(UPDATE 3 – 10:14 p.m.) MANILA – Majority Leader Rodolfo Fariñas has drawn flak from netizens for seeking special treatment from the Metro Manila Development Authority (MMDA) for lawmakers if they commit traffic violations.
“‘Pag nagpakilalang congressman, ‘wag dalhin sa presinto kasi hindi na siya makakapag-perform ng kanyang functions (If they introduce themselves as congressmen, don’t bring them to the station because they won’t be able to perform their functions),” Fariñas said during a hearing on Monday about the possible traffic solutions given the upcoming holiday season.
“Halimbawa, eh nakasagasa. Nasugatan ‘yung tao. ‘Pag nagpakilalang congressman ‘yan, eh ‘di saka na huhulihin. Ang aming rules po, ‘pag natapos ang session, isu-surrender ni Speaker ‘yung member sa inyo (For example, he ran over and injured someone. If he introduces himself as a congressman, he shouldn’t be arrested immediately. Our rules state that as soon as the session ends, the Speaker will surrender him to you),” he said.
Fariñas argued that immunity from suit was in the Constitution, particularly for presidents, and this was why lawmakers were seeking the same privileges especially when it came to traffic rules.
“Kayo lang ba ang may kailangang i-perform na function (Are you the only ones who need to perform their functions)?” tweeted @md_mrab in reply. “Lawmakers are above the law!
Ibang-iba na mga politiko ngayon (Politicians today are truly a different breed). What a transition from no wang-wang (sirens) to immunity!”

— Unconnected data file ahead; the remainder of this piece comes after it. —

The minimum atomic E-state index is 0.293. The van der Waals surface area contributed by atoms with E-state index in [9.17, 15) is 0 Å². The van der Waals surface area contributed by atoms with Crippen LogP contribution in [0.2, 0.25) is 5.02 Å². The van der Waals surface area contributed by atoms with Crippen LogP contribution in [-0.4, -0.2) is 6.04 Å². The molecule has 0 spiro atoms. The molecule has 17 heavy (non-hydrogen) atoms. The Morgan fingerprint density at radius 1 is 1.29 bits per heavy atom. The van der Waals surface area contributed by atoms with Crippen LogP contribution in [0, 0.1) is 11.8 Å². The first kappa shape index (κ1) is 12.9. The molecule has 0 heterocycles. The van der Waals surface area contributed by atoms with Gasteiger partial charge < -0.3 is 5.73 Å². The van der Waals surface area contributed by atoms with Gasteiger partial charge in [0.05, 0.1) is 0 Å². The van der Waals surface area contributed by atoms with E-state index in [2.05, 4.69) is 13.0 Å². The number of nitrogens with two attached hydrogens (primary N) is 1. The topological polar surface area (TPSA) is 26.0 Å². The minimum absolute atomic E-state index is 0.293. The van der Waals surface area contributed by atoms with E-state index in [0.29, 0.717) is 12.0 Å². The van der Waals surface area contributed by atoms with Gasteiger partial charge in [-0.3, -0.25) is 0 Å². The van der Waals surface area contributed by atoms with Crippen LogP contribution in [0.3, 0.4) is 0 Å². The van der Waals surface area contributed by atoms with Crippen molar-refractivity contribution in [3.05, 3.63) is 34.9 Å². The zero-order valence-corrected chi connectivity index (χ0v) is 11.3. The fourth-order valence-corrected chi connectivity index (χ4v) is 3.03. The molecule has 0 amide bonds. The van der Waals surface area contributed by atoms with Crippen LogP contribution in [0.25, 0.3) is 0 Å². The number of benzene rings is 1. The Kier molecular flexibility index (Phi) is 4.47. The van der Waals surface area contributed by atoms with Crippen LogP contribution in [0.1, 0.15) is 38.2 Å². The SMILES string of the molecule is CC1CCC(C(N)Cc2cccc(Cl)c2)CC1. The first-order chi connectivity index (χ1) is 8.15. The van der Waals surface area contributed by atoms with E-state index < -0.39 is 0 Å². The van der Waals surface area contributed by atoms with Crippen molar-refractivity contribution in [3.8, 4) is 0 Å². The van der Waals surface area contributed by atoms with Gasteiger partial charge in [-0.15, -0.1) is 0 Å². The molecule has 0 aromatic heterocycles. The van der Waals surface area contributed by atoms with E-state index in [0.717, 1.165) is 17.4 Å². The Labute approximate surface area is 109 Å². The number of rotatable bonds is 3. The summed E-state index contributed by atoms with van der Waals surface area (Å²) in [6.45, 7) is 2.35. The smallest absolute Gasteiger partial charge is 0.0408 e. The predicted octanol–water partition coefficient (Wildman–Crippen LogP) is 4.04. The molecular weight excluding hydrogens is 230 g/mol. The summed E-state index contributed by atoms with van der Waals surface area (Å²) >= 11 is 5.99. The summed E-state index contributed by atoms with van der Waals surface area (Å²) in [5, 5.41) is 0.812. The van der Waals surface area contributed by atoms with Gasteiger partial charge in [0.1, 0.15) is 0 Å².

“The height of arrogance and entitlement,” commented Twitter user @bibmacasaet.
@jamiecrux_13 said the lawmaker’s statement reeked of “privilege,” adding, “No, Cong. Fariñas, ambulances and firefighters lang ang hindi dapat ino-obstruct sa traffic (only ambulances and firefighters should not be obstructed during traffic).”
@Harperblammo had this suggestion: “Sa Batasang Pambansa ka na tumira kung gusto mo makaiwas sa traffic violations (You should live at the House of Representatives if you want to avoid traffic violations).”
“The law is hard but it is the law, sir,” @celalmo pointed out.
“No one is above the law,” @sallypernito added.
Meanwhile, @delmarancheta berated Fariñas. “Porke’t may pwesto sa gobyerno, may immunity? ‘Wag ganun, manong, ‘wag makapal face (Just because you have a government position, you want immunity? Don’t be like that sir, don’t be thick-faced)!”
@AngBrianKo put it simply: “Your House of Representatives, folks.”
Fariñas responds to critics: Read Charter
Fariñas gave a terse explanation of his position through Viber: “Please read Section 11, Article VI of the Constitution. It’s called Parliamentary Immunity that is universally accepted.”
The provision in question: SECTION 11. A Senator or Member of the House of Representatives shall, in all offenses punishable by not more than six years imprisonment, be privileged from arrest while the Congress is in session. No Member shall be questioned nor be held liable in any other place for any speech or debate in the Congress or in any committee thereof.
He was asked by a House reporter how lawmakers can be prevented from tending to abuse their perks, and if he can qualify the phrase, “while the Congress is in session.”
Fariñas replied: “Do not vote for them as members of Congress. Complainants can, of course, file cases and have them arrested when Congress is not in session. Members of Congress are not immune or privileged from suits or cases, but shall “be privileged from arrest while the Congress is in session.”
Neither can they be questioned nor be held liable in any other place for any speech or debate in the Congress or in any committee thereof, he added.
Click and watch the video report here: